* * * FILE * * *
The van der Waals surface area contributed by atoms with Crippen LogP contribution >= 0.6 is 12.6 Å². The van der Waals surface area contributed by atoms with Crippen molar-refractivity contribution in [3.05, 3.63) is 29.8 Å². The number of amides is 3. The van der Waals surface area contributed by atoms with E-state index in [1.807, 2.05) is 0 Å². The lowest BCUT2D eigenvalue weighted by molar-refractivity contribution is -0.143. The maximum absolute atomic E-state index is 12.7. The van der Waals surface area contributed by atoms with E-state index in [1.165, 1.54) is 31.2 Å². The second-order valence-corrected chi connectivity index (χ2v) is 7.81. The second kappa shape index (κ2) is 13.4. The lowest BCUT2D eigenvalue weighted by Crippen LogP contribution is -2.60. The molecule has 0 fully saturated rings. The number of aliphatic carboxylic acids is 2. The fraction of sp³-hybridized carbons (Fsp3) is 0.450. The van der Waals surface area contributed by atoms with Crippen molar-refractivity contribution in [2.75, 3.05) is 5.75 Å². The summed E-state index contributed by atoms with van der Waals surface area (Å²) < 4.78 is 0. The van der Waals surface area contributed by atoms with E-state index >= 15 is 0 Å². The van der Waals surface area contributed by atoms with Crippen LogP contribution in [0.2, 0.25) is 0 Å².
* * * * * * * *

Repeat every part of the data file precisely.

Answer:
The van der Waals surface area contributed by atoms with Crippen LogP contribution >= 0.6 is 12.6 Å². The van der Waals surface area contributed by atoms with Crippen molar-refractivity contribution in [3.05, 3.63) is 29.8 Å². The number of amides is 3. The van der Waals surface area contributed by atoms with E-state index in [1.807, 2.05) is 0 Å². The lowest BCUT2D eigenvalue weighted by molar-refractivity contribution is -0.143. The maximum absolute atomic E-state index is 12.7. The van der Waals surface area contributed by atoms with E-state index in [1.165, 1.54) is 31.2 Å². The second-order valence-corrected chi connectivity index (χ2v) is 7.81. The second kappa shape index (κ2) is 13.4. The lowest BCUT2D eigenvalue weighted by Crippen LogP contribution is -2.60. The molecule has 0 fully saturated rings. The number of aliphatic carboxylic acids is 2. The fraction of sp³-hybridized carbons (Fsp3) is 0.450. The van der Waals surface area contributed by atoms with Crippen molar-refractivity contribution in [2.75, 3.05) is 5.75 Å². The summed E-state index contributed by atoms with van der Waals surface area (Å²) < 4.78 is 0. The van der Waals surface area contributed by atoms with E-state index >= 15 is 0 Å². The van der Waals surface area contributed by atoms with Crippen LogP contribution in [0.2, 0.25) is 0 Å².